Demand the Impossible - Glasgow

Aug10

There is a growing feeling that “something is very wrong” with the world we live in. From the refugee crisis, to climate change, to soaring inequality - both at home and abroad - the symptoms of political failures are everywhere.

Why do the rich keep getting richer whilst the majority continue to lose out? Why is the media happy to lay the blame for social and economic problems on immigration and not those at the top who are really responsible? Why do corporations have more access to power and resources than ordinary citizens? Why do young people seem less important to politicians than everyone else? And what can we do about it?

If you’re aged 16-25 and interested in finding out answers to these big questions, then Demand the Impossible is for you.

POWER – CAPITALISM – RACISM – CLIMATE CRISIS – RESISTANCE

  • What is it like being a young person in Scotland today?
  • Who controls the wealth and power in Scotland?
  • How can we change society and take back power for young people?

Demand the Impossible will include:

  • Sharing ideas with like-minded young people from across Scotland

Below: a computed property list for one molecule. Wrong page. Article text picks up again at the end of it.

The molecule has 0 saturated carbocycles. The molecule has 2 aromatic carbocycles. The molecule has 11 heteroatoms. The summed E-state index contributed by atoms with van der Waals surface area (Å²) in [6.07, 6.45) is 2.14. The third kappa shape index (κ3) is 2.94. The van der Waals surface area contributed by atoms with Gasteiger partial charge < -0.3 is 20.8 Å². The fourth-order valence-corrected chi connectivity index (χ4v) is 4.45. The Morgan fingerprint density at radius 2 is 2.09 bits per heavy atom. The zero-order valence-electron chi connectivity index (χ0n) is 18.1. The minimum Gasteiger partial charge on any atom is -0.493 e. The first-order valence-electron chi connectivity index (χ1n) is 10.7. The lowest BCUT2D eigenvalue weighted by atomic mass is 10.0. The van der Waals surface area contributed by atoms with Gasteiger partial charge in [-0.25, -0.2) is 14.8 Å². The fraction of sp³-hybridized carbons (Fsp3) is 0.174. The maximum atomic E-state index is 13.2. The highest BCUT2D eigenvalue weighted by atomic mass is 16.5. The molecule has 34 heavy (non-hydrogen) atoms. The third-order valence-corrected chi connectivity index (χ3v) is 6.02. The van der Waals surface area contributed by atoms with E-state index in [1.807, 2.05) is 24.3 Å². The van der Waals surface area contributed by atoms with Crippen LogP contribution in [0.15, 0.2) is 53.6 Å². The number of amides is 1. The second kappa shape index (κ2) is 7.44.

• Exploring ideas on capitalism and alternative economic systems, the position of young people in Scotland today, the power of the media and how climate crisis will impact our lives
  • Learning new ways of looking at the world from experts and activists from universities, social movements and campaigns
  • Building activist skills that teach us how we can campaign for a better world

The course will run over three days, on August 10, 11 and 12, from 10am - 4pm.  Venue:  Strathclyde University.  FREE but places are limited.

Demand the Impossible is not a course designed to tell you what to think, but instead designed to encourage you to look at the world in a different way, and to think about ways that we can begin to challenge and change the status quo.

To find out more or to request an application form, email: demandimpossiblescot@globaljustice.org.uk

Location:
Strathclyde University, Glasgow
Topic: